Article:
How To Get Unpaid Wages In California

Updated: Jan 27

Addressing Wage Theft, Retaliation, And Reporting Your Boss

Unfortunately, wage theft is widespread. Additionally, it isn't always obvious or detectable. It can take many different forms outside simply stealing money from your paycheck. Contact An Employment Lawyer in California to better understand unpaid wages, and help you file claims to get it back.

best employment lawyers in los angeles

You are entitled to be paid what you are owed. Your employer is legally compelled to do so, and refusing or failing to pay you is a violation of California Employment Laws. In addition, employee protection laws allow workers the right to seek restitution for wages that they have earned but have not been paid. Thus, if you work in California, you have access to some of the country's most protective laws.

What Are Your Wage and Hour Rights as a California Employee?

You must be classed as a "non-exempt employee" to be eligible for wage protection laws. These types of employees have significantly more legal protections than independent contractors.

In California, you are considered a non-exempt employee if you:

  1. Work mostly under your employer's authority and guidance.

  2. The work you do is part of your employer's normal operations.

  3. You don't otherwise operate an independent trade or business.

Your company is obligated by law to provide the following benefits to all qualified California employees:

  • Allow for a 30-minute unpaid meal break for every shift longer than 5 hours.

  • Another 30-minute unpaid meal break if your shift exceeds 10 hours.

  • As required by state and federal law, provide sick pay and family and medical leave.

  • You must be paid the appropriate minimum wage (including salaried workers), prevailing wage, overtime, and double-time.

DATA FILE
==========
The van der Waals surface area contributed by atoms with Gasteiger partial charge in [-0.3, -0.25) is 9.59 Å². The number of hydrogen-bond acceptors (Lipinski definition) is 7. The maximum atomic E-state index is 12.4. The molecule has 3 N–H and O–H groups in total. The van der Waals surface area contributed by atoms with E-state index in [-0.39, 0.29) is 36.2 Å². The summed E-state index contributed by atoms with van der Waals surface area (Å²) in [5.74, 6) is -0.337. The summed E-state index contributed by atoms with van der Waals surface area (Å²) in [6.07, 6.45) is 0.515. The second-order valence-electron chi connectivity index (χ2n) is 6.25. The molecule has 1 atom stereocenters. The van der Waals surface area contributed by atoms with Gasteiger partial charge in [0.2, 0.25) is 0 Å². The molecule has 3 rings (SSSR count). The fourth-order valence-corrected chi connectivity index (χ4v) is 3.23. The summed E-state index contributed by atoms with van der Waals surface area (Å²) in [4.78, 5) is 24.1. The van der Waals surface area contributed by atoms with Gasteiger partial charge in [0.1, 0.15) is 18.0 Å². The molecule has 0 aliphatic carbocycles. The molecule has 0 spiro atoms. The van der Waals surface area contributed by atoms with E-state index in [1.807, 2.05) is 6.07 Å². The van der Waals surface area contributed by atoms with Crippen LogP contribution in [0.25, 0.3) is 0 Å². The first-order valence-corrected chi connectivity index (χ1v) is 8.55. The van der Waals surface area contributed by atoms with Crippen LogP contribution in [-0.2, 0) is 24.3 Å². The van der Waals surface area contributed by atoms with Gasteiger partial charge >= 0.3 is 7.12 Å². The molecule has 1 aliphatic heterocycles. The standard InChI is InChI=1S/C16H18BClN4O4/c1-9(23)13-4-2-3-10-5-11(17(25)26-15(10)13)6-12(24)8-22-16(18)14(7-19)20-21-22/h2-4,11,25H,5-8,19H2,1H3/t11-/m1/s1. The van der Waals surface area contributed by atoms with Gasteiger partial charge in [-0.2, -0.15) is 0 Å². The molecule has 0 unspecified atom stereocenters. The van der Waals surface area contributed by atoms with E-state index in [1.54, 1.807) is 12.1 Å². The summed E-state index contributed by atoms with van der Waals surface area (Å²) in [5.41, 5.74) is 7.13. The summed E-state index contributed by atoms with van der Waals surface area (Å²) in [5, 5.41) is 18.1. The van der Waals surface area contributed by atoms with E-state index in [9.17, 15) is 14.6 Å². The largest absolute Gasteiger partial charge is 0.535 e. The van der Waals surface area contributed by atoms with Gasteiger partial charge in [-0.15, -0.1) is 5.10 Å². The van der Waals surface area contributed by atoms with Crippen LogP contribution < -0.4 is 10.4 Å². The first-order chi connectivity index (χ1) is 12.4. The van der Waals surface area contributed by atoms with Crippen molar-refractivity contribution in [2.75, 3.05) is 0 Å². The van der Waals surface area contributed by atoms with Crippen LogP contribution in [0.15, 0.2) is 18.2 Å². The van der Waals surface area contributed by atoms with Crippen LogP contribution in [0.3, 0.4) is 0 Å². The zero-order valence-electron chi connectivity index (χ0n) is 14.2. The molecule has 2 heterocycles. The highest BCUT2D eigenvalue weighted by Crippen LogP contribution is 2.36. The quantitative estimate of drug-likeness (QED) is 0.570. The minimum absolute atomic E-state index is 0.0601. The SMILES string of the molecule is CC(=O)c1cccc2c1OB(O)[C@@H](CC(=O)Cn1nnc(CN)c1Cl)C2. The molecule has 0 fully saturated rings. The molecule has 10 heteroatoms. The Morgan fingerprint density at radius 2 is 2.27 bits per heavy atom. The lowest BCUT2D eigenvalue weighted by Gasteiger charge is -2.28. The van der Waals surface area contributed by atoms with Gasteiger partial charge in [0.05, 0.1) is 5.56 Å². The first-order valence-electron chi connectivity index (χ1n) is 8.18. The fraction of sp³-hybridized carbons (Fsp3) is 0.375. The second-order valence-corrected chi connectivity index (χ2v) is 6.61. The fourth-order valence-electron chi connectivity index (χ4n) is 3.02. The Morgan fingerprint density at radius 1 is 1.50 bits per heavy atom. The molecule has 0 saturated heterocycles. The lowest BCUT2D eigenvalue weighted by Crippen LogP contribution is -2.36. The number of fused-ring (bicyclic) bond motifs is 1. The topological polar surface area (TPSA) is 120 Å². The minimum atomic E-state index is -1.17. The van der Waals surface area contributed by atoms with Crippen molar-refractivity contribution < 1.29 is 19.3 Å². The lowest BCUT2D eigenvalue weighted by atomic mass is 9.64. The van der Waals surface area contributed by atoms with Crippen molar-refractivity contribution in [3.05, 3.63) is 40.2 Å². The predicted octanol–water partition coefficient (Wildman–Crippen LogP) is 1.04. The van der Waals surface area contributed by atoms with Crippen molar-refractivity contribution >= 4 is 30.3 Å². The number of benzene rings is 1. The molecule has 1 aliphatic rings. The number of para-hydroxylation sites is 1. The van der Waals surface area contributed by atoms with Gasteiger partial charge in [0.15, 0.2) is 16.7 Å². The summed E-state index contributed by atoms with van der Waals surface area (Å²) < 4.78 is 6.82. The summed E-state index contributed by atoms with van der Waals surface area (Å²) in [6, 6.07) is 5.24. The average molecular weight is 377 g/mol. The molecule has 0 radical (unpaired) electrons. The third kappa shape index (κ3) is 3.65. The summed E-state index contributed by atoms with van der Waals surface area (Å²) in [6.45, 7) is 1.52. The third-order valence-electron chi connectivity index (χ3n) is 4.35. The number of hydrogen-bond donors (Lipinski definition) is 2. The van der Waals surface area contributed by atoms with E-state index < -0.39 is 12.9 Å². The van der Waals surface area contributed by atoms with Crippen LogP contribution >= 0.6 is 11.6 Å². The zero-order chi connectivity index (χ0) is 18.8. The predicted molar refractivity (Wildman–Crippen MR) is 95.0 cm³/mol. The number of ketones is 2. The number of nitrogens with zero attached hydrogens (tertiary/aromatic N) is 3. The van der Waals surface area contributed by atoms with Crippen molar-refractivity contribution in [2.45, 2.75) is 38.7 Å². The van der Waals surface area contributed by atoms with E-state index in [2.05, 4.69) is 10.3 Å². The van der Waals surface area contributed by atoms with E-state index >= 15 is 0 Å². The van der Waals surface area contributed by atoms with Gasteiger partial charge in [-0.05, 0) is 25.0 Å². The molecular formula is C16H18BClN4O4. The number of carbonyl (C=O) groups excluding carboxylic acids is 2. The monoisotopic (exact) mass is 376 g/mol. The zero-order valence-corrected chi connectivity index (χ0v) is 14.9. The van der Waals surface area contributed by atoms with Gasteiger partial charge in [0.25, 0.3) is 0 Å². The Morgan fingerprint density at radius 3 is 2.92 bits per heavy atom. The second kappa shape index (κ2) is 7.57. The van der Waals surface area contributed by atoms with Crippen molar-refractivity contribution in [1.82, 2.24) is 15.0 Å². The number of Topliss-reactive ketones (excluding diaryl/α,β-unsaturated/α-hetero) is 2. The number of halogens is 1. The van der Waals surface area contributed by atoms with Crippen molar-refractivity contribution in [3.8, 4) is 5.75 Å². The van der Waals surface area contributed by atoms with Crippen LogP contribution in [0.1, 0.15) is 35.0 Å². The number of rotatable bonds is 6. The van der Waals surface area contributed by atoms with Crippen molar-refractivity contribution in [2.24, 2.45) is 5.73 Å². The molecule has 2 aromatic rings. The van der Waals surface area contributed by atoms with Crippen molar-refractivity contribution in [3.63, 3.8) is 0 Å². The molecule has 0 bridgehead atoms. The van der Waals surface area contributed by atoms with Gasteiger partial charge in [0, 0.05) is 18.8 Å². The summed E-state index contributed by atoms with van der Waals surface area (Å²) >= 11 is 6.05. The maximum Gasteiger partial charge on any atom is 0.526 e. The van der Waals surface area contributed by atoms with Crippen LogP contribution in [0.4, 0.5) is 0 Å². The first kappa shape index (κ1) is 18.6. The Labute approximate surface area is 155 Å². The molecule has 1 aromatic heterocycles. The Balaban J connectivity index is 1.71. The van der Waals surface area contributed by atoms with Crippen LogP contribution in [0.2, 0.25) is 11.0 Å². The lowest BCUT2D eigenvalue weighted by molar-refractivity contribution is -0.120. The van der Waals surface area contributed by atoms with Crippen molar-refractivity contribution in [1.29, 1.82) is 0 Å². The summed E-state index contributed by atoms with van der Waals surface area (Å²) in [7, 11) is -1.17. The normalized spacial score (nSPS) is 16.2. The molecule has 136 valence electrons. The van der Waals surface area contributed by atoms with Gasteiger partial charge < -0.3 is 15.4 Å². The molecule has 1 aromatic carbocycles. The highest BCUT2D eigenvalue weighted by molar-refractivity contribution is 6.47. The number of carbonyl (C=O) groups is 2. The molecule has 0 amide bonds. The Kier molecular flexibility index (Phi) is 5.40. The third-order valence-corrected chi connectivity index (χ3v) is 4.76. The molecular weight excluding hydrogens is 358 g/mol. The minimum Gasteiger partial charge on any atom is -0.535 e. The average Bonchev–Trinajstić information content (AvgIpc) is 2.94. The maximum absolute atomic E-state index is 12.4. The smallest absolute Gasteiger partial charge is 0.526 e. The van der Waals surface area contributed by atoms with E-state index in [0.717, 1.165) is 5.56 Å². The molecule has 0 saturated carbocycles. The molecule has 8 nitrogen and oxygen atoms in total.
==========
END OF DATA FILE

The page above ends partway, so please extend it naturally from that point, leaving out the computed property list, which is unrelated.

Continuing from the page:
• Allow you to be reimbursed for things like gas mileage and your business cellphone plan.

  • Pay you on time—at least once every 15 days consistently, instantly if fired, and within 72 hours if you quit.

  • If you lose your job, your employer must provide you unemployment compensation.

  • Subsidize your health insurance policies, social-security levies, and Medicare premiums.

Depending on the field you work in, you may have more significant safeguards and privileges, as California has particular labor regulations for the computer, entertainment, garment, and restaurant industries.

For any more specific concerns, ask your Employment Lawyer in Los Angeles for details. They'll know your case specifics and can add more tailored legal advice in consideration of the unique circumstances of your Employment Law Case.

The Most Common Cases Of Wage Theft

Employee misclassification, in which businesses misclassify employees as "exempt" or "independent contractors," is one of the most common types of pay theft.

Independent contractors, unfortunately, do not have the same rights and protections as employees. As a result, some companies try to save money by misclassifying personnel, depriving people of income they have earned fairly under the law.

Wage theft can take many forms, in addition to misclassification:

  1. Failure to pay workers the minimum or prevailing wage, earned commissions or bonuses, or hazard pay, even if it is stipulated in their contract.

  2. Failure to adjust salaries after new laws are enacted, or the minimum wage is increased.

  3. Employees are pressured to work after hours without being paid overtime.

  4. Employees being forced to work during their constitutionally permitted breaks.

  5. Employees who do not use their vacation time are not paid.

  6. Failure to pay the required social security and medicare taxes.

  7. They are deducting money from your paycheck without your permission for any reason.